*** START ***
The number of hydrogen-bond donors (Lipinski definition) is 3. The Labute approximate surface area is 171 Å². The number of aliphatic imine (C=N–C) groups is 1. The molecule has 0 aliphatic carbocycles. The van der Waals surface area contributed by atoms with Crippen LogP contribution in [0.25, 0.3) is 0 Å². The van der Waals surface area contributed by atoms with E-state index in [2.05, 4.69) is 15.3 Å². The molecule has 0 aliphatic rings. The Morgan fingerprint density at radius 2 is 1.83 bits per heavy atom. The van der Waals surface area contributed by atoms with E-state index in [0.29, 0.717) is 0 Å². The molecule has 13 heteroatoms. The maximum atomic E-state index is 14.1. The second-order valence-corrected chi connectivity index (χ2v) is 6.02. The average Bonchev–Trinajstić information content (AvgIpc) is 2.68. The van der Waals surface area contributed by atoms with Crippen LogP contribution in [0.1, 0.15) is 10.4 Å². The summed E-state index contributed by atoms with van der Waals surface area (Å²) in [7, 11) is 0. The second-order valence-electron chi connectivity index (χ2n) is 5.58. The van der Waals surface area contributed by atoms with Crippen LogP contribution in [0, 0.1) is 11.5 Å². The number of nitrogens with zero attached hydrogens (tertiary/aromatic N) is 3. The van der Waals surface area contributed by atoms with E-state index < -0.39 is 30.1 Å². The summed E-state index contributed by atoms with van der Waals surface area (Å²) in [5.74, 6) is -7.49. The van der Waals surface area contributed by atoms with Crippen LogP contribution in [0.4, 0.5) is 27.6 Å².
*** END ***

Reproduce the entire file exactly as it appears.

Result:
The number of hydrogen-bond donors (Lipinski definition) is 3. The Labute approximate surface area is 171 Å². The number of aliphatic imine (C=N–C) groups is 1. The molecule has 0 aliphatic carbocycles. The van der Waals surface area contributed by atoms with Crippen LogP contribution in [0.25, 0.3) is 0 Å². The van der Waals surface area contributed by atoms with E-state index in [2.05, 4.69) is 15.3 Å². The molecule has 0 aliphatic rings. The Morgan fingerprint density at radius 2 is 1.83 bits per heavy atom. The van der Waals surface area contributed by atoms with E-state index in [0.29, 0.717) is 0 Å². The molecule has 13 heteroatoms. The maximum atomic E-state index is 14.1. The second-order valence-corrected chi connectivity index (χ2v) is 6.02. The average Bonchev–Trinajstić information content (AvgIpc) is 2.68. The van der Waals surface area contributed by atoms with Crippen LogP contribution in [0.1, 0.15) is 10.4 Å². The summed E-state index contributed by atoms with van der Waals surface area (Å²) in [7, 11) is 0. The second-order valence-electron chi connectivity index (χ2n) is 5.58. The van der Waals surface area contributed by atoms with Crippen LogP contribution in [0, 0.1) is 11.5 Å². The number of nitrogens with zero attached hydrogens (tertiary/aromatic N) is 3. The van der Waals surface area contributed by atoms with E-state index < -0.39 is 30.1 Å². The summed E-state index contributed by atoms with van der Waals surface area (Å²) in [5.74, 6) is -7.49. The van der Waals surface area contributed by atoms with Crippen LogP contribution in [0.4, 0.5) is 27.6 Å².